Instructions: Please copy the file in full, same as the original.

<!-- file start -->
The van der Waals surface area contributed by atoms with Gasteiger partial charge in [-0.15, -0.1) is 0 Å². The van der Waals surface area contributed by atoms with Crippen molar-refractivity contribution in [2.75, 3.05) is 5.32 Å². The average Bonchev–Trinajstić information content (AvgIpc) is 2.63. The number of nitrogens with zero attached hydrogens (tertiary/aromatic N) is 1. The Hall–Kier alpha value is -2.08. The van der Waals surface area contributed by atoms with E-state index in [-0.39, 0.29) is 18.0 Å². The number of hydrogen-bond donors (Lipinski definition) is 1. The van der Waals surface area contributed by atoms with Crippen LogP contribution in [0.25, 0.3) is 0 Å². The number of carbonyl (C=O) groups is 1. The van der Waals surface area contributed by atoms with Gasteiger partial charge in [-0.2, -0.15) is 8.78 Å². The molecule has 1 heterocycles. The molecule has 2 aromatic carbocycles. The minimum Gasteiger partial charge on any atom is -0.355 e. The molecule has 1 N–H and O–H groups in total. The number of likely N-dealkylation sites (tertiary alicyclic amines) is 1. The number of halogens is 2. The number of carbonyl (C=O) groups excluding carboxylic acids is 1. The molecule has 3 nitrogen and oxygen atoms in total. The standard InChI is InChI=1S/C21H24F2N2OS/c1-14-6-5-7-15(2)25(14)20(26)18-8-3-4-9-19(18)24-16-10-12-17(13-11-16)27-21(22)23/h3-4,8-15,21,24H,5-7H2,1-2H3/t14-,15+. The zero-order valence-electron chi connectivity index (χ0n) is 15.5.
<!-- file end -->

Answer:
The van der Waals surface area contributed by atoms with Gasteiger partial charge in [-0.15, -0.1) is 0 Å². The van der Waals surface area contributed by atoms with Crippen molar-refractivity contribution in [2.75, 3.05) is 5.32 Å². The average Bonchev–Trinajstić information content (AvgIpc) is 2.63. The number of nitrogens with zero attached hydrogens (tertiary/aromatic N) is 1. The Hall–Kier alpha value is -2.08. The van der Waals surface area contributed by atoms with E-state index in [-0.39, 0.29) is 18.0 Å². The number of hydrogen-bond donors (Lipinski definition) is 1. The van der Waals surface area contributed by atoms with Crippen LogP contribution in [0.25, 0.3) is 0 Å². The number of carbonyl (C=O) groups is 1. The van der Waals surface area contributed by atoms with Gasteiger partial charge in [-0.2, -0.15) is 8.78 Å². The molecule has 1 heterocycles. The molecule has 2 aromatic carbocycles. The minimum Gasteiger partial charge on any atom is -0.355 e. The molecule has 1 N–H and O–H groups in total. The number of likely N-dealkylation sites (tertiary alicyclic amines) is 1. The number of halogens is 2. The number of carbonyl (C=O) groups excluding carboxylic acids is 1. The molecule has 3 nitrogen and oxygen atoms in total. The standard InChI is InChI=1S/C21H24F2N2OS/c1-14-6-5-7-15(2)25(14)20(26)18-8-3-4-9-19(18)24-16-10-12-17(13-11-16)27-21(22)23/h3-4,8-15,21,24H,5-7H2,1-2H3/t14-,15+. The zero-order valence-electron chi connectivity index (χ0n) is 15.5.